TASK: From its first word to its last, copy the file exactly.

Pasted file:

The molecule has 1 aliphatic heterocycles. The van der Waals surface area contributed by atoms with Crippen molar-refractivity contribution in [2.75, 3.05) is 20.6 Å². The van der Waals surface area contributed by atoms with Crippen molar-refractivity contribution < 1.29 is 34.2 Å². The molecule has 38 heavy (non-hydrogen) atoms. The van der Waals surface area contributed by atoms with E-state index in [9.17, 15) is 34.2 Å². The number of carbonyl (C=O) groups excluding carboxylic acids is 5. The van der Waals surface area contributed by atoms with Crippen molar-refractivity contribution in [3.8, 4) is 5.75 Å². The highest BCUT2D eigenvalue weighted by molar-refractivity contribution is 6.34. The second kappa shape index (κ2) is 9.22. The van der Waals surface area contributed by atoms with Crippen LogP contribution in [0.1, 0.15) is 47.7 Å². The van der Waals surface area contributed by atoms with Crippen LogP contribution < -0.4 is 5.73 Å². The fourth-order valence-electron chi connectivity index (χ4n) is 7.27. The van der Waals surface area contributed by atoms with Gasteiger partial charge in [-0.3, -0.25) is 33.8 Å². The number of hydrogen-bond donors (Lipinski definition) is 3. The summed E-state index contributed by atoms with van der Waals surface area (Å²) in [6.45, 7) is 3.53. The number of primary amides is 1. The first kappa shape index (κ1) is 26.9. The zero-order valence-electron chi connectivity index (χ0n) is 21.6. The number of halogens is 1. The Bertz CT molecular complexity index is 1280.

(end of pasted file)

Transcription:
The molecule has 1 aliphatic heterocycles. The van der Waals surface area contributed by atoms with Crippen molar-refractivity contribution in [2.75, 3.05) is 20.6 Å². The van der Waals surface area contributed by atoms with Crippen molar-refractivity contribution < 1.29 is 34.2 Å². The molecule has 38 heavy (non-hydrogen) atoms. The van der Waals surface area contributed by atoms with E-state index in [9.17, 15) is 34.2 Å². The number of carbonyl (C=O) groups excluding carboxylic acids is 5. The van der Waals surface area contributed by atoms with Crippen molar-refractivity contribution in [3.8, 4) is 5.75 Å². The highest BCUT2D eigenvalue weighted by molar-refractivity contribution is 6.34. The second kappa shape index (κ2) is 9.22. The van der Waals surface area contributed by atoms with Crippen LogP contribution in [0.1, 0.15) is 47.7 Å². The van der Waals surface area contributed by atoms with Crippen LogP contribution < -0.4 is 5.73 Å². The fourth-order valence-electron chi connectivity index (χ4n) is 7.27. The van der Waals surface area contributed by atoms with Gasteiger partial charge in [-0.3, -0.25) is 33.8 Å². The number of hydrogen-bond donors (Lipinski definition) is 3. The summed E-state index contributed by atoms with van der Waals surface area (Å²) in [6.45, 7) is 3.53. The number of primary amides is 1. The first kappa shape index (κ1) is 26.9. The zero-order valence-electron chi connectivity index (χ0n) is 21.6. The number of halogens is 1. The Bertz CT molecular complexity index is 1280.